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School district did not improperly delay eligibility determination where student made meaningful progress under RTI approach

Wednesday, April 25th, 2012

Daniel P. v. Downington Area School District, 57 IDELR 224 (E.D. Pa. 2011): A federal district court determined that a school district, who utilized a response to interventions (RTI) approach to monitor a student, did not violate its child find obligations by initially opting not to determine the student eligible for IDEA services.  The student responded positively to the school district’s interventions for nearly two school years, until the third semester of the student’s second grade year.  However, when the student stopped making progress he was evaluated by the school district and classified with a specific learning disability by the beginning of his third grade year.  The parents were, therefore, denied tuition reimbursement for their unilateral private school placement.

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Student not eligible for special education where her reading fluency deficiency did not prevent her from reading at, or near, grade level.

Tuesday, December 13th, 2011

H.M. v. Haddon Heights Board of Education, 57 IDELR 186 (D.N.J. 2011):  A U.S. District Court determined that a school district’s declassification of a student with a specific learning disability was proper where the student’s identified deficiency in reading fluency did not prevent her from reading at, or at least near, grade level.  Therefore, she did not require special education and was ineligible for classification.

The student’s evaluations indicated reading fluency skills below grade level.  However, the Court noted that when “viewed in conjunction with the other tests, as well as observations of her teachers” the student was operating at, or near, grade level in overall reading fluency.  The tests and observations also showed the student exhibited little, if any, difficulty with reading comprehension.  Thus, since the student’s reading fluency deficiency was not adversely impacting her educational performance she did not require special education services.  Therefore, the district’s declassification was proper.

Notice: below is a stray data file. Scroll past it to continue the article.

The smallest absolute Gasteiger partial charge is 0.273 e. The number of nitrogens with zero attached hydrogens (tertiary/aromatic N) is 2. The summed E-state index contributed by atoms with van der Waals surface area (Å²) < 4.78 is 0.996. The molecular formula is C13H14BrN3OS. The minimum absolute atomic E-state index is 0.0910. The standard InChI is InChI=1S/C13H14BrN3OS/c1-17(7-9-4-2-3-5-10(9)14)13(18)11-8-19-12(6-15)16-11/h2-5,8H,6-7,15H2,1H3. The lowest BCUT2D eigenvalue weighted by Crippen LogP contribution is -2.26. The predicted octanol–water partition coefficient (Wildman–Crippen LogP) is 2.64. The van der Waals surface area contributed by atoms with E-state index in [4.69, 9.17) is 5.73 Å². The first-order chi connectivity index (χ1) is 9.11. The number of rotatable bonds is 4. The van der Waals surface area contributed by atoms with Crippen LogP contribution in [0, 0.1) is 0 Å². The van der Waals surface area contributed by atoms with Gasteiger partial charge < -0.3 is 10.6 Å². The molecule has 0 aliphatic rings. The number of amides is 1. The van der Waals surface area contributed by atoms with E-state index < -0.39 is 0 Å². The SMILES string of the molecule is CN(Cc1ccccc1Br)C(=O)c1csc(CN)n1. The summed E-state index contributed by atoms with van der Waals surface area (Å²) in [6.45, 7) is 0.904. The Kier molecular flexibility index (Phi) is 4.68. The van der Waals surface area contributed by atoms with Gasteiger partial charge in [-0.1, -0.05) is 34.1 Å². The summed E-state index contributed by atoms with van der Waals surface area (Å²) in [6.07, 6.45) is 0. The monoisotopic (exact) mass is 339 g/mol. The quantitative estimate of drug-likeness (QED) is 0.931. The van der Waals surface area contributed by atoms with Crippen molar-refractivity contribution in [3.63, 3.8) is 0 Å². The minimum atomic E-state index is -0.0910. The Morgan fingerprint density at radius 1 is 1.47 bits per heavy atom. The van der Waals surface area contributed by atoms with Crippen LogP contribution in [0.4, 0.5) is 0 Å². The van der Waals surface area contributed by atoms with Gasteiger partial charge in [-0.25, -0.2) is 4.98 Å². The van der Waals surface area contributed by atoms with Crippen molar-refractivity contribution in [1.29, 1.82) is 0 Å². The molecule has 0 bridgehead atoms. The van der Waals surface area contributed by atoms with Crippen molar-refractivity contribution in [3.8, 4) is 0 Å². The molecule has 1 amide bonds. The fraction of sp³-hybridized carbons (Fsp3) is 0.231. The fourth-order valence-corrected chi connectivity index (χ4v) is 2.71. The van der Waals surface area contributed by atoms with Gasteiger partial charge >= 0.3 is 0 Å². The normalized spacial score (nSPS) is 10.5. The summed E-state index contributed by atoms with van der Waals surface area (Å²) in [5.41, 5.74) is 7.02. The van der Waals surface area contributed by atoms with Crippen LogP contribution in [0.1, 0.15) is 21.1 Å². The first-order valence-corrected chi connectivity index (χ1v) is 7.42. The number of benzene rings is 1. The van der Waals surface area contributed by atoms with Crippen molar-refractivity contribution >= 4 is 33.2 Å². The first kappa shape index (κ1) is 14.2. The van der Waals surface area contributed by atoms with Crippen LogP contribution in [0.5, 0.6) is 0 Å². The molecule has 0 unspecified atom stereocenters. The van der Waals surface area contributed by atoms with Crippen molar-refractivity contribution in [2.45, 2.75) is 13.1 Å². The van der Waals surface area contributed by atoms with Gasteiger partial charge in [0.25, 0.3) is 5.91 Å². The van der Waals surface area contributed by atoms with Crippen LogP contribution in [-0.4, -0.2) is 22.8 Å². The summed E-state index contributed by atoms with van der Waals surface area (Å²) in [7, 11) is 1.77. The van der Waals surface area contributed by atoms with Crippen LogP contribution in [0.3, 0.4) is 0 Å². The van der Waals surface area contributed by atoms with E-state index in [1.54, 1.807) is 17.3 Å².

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District’s untimely evaluation entitles parents to reimbursement, despite student’s ultimate ineligibility for special education services.

Friday, September 30th, 2011

P.P. v. Anchorage School District, S-13624/13633 (Alaska Supreme Court 2011):  The Supreme Court of the State of Alaska determined that parents were entitled to reimbursement for a private evaluation obtained after the school district failed to respond to their request for an evaluation, notwithstanding that the student was ultimately determined ineligible for special education services.  Although the student was found to have a specific learning disability, it was determined that he did not require special education and related services.

The parents initially requested an evaluation in May of 2007, but the school district responded that it would be unable to conduct the evaluation before the end of the school year.  The parents, by written referral, again requested an evaluation in August of 2007, before the student started second grade.  By late October, the school district had still not initiated its evaluation, nor provided the parents notice of their procedural safeguards.  As a result, the parents obtained a private evaluation at their own expense and filed a due process complaint.  Throughout this time, the parents had privately obtained tutoring for their son.